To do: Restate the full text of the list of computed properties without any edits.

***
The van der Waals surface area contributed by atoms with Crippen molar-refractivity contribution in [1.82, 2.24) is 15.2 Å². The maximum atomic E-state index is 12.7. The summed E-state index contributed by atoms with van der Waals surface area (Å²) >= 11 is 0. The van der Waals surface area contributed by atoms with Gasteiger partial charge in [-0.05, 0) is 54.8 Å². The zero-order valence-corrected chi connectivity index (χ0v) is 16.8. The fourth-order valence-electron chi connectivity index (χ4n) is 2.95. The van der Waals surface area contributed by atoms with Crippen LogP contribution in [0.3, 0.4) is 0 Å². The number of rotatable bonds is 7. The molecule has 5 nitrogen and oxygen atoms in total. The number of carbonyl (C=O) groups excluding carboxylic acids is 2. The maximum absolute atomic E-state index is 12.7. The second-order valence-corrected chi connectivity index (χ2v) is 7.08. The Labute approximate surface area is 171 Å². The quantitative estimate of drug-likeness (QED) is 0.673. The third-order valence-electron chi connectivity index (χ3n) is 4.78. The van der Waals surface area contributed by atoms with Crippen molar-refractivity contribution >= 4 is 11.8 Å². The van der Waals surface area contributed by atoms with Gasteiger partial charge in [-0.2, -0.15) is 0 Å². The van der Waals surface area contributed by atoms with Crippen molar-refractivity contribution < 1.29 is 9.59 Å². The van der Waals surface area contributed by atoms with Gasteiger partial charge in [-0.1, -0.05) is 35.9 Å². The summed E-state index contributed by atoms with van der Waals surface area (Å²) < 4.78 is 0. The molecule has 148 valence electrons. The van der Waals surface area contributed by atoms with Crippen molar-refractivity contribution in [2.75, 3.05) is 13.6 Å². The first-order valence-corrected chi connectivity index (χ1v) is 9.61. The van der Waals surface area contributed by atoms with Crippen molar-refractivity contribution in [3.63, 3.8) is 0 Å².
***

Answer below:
The van der Waals surface area contributed by atoms with Crippen molar-refractivity contribution in [1.82, 2.24) is 15.2 Å². The maximum atomic E-state index is 12.7. The summed E-state index contributed by atoms with van der Waals surface area (Å²) >= 11 is 0. The van der Waals surface area contributed by atoms with Gasteiger partial charge in [-0.05, 0) is 54.8 Å². The zero-order valence-corrected chi connectivity index (χ0v) is 16.8. The fourth-order valence-electron chi connectivity index (χ4n) is 2.95. The van der Waals surface area contributed by atoms with Crippen LogP contribution in [0.3, 0.4) is 0 Å². The number of rotatable bonds is 7. The molecule has 5 nitrogen and oxygen atoms in total. The number of carbonyl (C=O) groups excluding carboxylic acids is 2. The maximum absolute atomic E-state index is 12.7. The second-order valence-corrected chi connectivity index (χ2v) is 7.08. The Labute approximate surface area is 171 Å². The quantitative estimate of drug-likeness (QED) is 0.673. The third-order valence-electron chi connectivity index (χ3n) is 4.78. The van der Waals surface area contributed by atoms with Crippen molar-refractivity contribution >= 4 is 11.8 Å². The van der Waals surface area contributed by atoms with Gasteiger partial charge in [-0.2, -0.15) is 0 Å². The van der Waals surface area contributed by atoms with Crippen molar-refractivity contribution < 1.29 is 9.59 Å². The van der Waals surface area contributed by atoms with Gasteiger partial charge in [-0.1, -0.05) is 35.9 Å². The summed E-state index contributed by atoms with van der Waals surface area (Å²) < 4.78 is 0. The molecule has 148 valence electrons. The van der Waals surface area contributed by atoms with Crippen molar-refractivity contribution in [2.75, 3.05) is 13.6 Å². The first-order valence-corrected chi connectivity index (χ1v) is 9.61. The van der Waals surface area contributed by atoms with Crippen molar-refractivity contribution in [3.63, 3.8) is 0 Å².